Today on the blog, I have Australian author, Emily Maguire who is here to chat about her latest novel and her publishing journey. Emily has been shortlisted for the 2017 Miles Franklin Award for her novel, An Isolated Incident which explores two women, a murder and the media’s coverage of the death, set in a regional town.
Hi Emily, thank you for taking the time to pop by and answer some questions. Firstly, congratulations on being shortlisted for the Miles Franklin Literary Award. What would it mean for you to win this prize?
Thank you! It’s a real thrill to be shortlisted. So many books that’ve meant the world to me have been Miles Franklin winners. To have mine listed amongst them on the winner’s roll would be a total spin out.
For readers who are yet to pick up your book, can you describe An Isolated Incident in just five words?
Sisterly love. Brutal murder. Rage.
What made you decide to challenge the tropes of the crime fiction genre?
Crime fiction is such a huge genre with great diversity in both the kinds of stories and the ways in which they’re told, so I never thought of this book as challenging the genre as a whole. What I wanted to do was write about the aftermath of a murder not from the point of view of those trying to solve the crime, but from the point of view of someone who knows why the crime mattered. I wanted to dig into the question of what is lost from the world when a woman is murdered. What does her death do to those who loved her the most? The attempt to solve the crime happens in the background; the foreground is the grief and rage and love of the victim’s sister.
An Isolated Incident explores the lives of the victim’s family, the community where the crime occurs and the associated media coverage. What kind of research did you have to do to ensure you told their stories in a realistic way?
In work unrelated to this book I’ve spent time with survivors of violent crime and those people were always in my mind while I was writing. I also read a lot of narratives by and about people who had come through enormous media storms. And I immersed myself in crime reporting – both daily news and long-form, paying attention to the ways in which victims, survivors and their families and friends can be so easily cast into characters to fit a media or societal narrative.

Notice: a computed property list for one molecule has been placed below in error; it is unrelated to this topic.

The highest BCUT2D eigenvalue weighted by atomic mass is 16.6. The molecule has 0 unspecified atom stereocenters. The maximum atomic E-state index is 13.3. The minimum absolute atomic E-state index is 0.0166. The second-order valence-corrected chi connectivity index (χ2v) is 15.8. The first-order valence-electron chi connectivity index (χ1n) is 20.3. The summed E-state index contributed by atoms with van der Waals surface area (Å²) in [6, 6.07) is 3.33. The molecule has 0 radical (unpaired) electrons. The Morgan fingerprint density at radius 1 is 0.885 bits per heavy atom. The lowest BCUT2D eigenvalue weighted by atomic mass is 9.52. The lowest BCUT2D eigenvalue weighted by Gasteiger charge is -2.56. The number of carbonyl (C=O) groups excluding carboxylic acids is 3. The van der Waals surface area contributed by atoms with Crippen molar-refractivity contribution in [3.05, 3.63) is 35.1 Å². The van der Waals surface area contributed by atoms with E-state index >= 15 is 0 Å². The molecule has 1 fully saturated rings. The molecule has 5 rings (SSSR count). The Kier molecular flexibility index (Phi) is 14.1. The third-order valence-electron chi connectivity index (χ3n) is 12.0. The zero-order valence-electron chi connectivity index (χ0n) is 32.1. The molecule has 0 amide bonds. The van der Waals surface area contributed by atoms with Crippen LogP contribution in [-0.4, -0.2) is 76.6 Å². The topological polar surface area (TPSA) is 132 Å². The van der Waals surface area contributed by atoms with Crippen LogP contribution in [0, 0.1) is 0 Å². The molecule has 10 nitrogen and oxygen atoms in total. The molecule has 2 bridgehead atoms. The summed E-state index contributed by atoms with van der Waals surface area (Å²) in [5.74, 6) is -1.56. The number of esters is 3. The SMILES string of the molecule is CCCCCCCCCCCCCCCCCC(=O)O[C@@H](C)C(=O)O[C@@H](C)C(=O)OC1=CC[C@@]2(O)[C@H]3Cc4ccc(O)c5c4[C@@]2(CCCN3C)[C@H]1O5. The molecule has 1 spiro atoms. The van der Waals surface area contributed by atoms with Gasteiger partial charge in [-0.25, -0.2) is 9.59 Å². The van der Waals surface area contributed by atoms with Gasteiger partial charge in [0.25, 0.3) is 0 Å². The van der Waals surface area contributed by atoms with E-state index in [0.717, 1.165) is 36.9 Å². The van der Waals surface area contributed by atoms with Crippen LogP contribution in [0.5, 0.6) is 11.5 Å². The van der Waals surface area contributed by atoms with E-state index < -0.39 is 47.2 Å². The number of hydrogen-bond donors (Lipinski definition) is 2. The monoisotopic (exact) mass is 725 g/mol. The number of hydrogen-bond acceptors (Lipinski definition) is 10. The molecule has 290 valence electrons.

An Isolated Incident is not your first novel. Can you describe your publishing journey?
An Isolated Incident is my 5th novel. I’ve also published two non-fiction books. I started writing seriously out of desperation and desire. I was a high school dropout working any awful job I could get and at night when I couldn’t sleep I just wrote my guts out. That frenzied writing eventually turned into a terrible novel which was made less terrible through multiple rewrites. I then won a mentorship with the late, wonderful, wonderful Liam Davison through the Australian Society of Authors. My writing improved 1000% thanks to Liam’s insights. He was able to somehow see what I was trying to do and show me how I was getting in my own way.
That first novel, Taming the Beast, was published in Australia in 2004 and then sold into a lot of overseas territories which gave me enough money to write the next novel. I’ve pretty much lived like that since: write a terrible draft, work hard to make it better and then cross my fingers that a publisher buys it so I have some time and money to write the next one.
What can readers expect from you next?
I’m working on a non-fiction book about the history of feminist activism and an historical novel set in the Torres Straits.
And just for fun, here’s a few questions to give us insight into your writing process. When writing, do you prefer…
Coffee, tea or hot chocolate? Coffee. Buckets of it.
Plotting, pantsing or both? Pantsing to start, plotting once I’ve written my way into something I think could be a story.
Quiet solitude or background noise? Love quiet solitude but I have to be able to knuckle down and work whenever I have the chance so have learnt to tolerate all kinds of rackets.
A warm, sunny day or a cold, rainy day? Either, neither, whatever. = When I’m writing the outside world doesn’t exist.
Typing or writing with a pen and notebook. Typing.
Thank you so much for stopping by Emily, and good luck with the Miles Franklin Literary Award!